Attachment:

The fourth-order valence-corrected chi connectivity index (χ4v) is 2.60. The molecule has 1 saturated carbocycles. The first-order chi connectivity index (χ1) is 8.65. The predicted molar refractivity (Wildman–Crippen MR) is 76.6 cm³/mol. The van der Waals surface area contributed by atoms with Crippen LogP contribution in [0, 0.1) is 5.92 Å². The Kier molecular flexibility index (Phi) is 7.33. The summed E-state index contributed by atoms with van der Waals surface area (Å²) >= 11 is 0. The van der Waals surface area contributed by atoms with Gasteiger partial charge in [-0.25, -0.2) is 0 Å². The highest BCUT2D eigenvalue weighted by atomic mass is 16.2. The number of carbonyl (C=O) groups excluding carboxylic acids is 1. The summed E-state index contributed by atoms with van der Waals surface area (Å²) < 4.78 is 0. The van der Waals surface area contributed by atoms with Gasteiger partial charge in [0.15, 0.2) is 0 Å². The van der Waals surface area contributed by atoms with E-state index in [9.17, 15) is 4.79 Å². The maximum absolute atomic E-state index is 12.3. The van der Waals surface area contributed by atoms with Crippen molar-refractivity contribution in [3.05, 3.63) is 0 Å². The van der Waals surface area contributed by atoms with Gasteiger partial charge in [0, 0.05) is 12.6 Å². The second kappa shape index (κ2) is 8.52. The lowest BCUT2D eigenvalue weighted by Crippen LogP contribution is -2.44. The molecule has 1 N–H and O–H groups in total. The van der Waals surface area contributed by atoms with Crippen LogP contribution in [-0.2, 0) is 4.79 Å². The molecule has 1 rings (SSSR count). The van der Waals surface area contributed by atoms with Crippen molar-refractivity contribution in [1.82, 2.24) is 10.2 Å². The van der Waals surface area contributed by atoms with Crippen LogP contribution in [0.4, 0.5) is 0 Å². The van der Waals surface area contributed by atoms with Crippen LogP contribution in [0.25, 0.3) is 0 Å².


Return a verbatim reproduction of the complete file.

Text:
The fourth-order valence-corrected chi connectivity index (χ4v) is 2.60. The molecule has 1 saturated carbocycles. The first-order chi connectivity index (χ1) is 8.65. The predicted molar refractivity (Wildman–Crippen MR) is 76.6 cm³/mol. The van der Waals surface area contributed by atoms with Crippen LogP contribution in [0, 0.1) is 5.92 Å². The Kier molecular flexibility index (Phi) is 7.33. The summed E-state index contributed by atoms with van der Waals surface area (Å²) >= 11 is 0. The van der Waals surface area contributed by atoms with Gasteiger partial charge in [-0.25, -0.2) is 0 Å². The highest BCUT2D eigenvalue weighted by atomic mass is 16.2. The number of carbonyl (C=O) groups excluding carboxylic acids is 1. The summed E-state index contributed by atoms with van der Waals surface area (Å²) < 4.78 is 0. The van der Waals surface area contributed by atoms with Gasteiger partial charge in [0.15, 0.2) is 0 Å². The van der Waals surface area contributed by atoms with E-state index in [9.17, 15) is 4.79 Å². The maximum absolute atomic E-state index is 12.3. The van der Waals surface area contributed by atoms with Crippen molar-refractivity contribution in [3.05, 3.63) is 0 Å². The van der Waals surface area contributed by atoms with Gasteiger partial charge in [0, 0.05) is 12.6 Å². The second kappa shape index (κ2) is 8.52. The lowest BCUT2D eigenvalue weighted by Crippen LogP contribution is -2.44. The molecule has 1 N–H and O–H groups in total. The van der Waals surface area contributed by atoms with Crippen LogP contribution in [-0.2, 0) is 4.79 Å². The molecule has 1 rings (SSSR count). The van der Waals surface area contributed by atoms with Crippen molar-refractivity contribution in [1.82, 2.24) is 10.2 Å². The van der Waals surface area contributed by atoms with Crippen LogP contribution in [0.4, 0.5) is 0 Å². The van der Waals surface area contributed by atoms with Crippen LogP contribution in [0.25, 0.3) is 0 Å².